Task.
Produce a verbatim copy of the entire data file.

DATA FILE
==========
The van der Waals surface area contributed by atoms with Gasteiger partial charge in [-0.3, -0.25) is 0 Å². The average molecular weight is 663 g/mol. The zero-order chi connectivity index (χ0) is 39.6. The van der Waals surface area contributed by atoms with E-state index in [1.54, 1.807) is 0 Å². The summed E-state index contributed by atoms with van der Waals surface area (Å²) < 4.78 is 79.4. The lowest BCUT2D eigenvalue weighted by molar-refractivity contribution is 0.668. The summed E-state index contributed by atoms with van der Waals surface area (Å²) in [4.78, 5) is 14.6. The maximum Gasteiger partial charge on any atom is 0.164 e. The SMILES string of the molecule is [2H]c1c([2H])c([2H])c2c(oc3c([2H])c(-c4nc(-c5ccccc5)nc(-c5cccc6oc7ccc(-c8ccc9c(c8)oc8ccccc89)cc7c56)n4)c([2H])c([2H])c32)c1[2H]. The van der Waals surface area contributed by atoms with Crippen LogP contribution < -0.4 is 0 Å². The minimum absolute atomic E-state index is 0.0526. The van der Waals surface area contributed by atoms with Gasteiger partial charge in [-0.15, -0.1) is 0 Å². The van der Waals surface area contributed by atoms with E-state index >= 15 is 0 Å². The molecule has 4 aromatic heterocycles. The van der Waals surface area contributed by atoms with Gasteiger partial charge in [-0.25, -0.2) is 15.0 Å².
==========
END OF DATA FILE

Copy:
The van der Waals surface area contributed by atoms with Gasteiger partial charge in [-0.3, -0.25) is 0 Å². The average molecular weight is 663 g/mol. The zero-order chi connectivity index (χ0) is 39.6. The van der Waals surface area contributed by atoms with E-state index in [1.54, 1.807) is 0 Å². The summed E-state index contributed by atoms with van der Waals surface area (Å²) < 4.78 is 79.4. The lowest BCUT2D eigenvalue weighted by molar-refractivity contribution is 0.668. The summed E-state index contributed by atoms with van der Waals surface area (Å²) in [4.78, 5) is 14.6. The maximum Gasteiger partial charge on any atom is 0.164 e. The SMILES string of the molecule is [2H]c1c([2H])c([2H])c2c(oc3c([2H])c(-c4nc(-c5ccccc5)nc(-c5cccc6oc7ccc(-c8ccc9c(c8)oc8ccccc89)cc7c56)n4)c([2H])c([2H])c32)c1[2H]. The van der Waals surface area contributed by atoms with Crippen LogP contribution < -0.4 is 0 Å². The minimum absolute atomic E-state index is 0.0526. The van der Waals surface area contributed by atoms with Gasteiger partial charge in [-0.15, -0.1) is 0 Å². The van der Waals surface area contributed by atoms with E-state index >= 15 is 0 Å². The molecule has 4 aromatic heterocycles. The van der Waals surface area contributed by atoms with Gasteiger partial charge in [-0.25, -0.2) is 15.0 Å².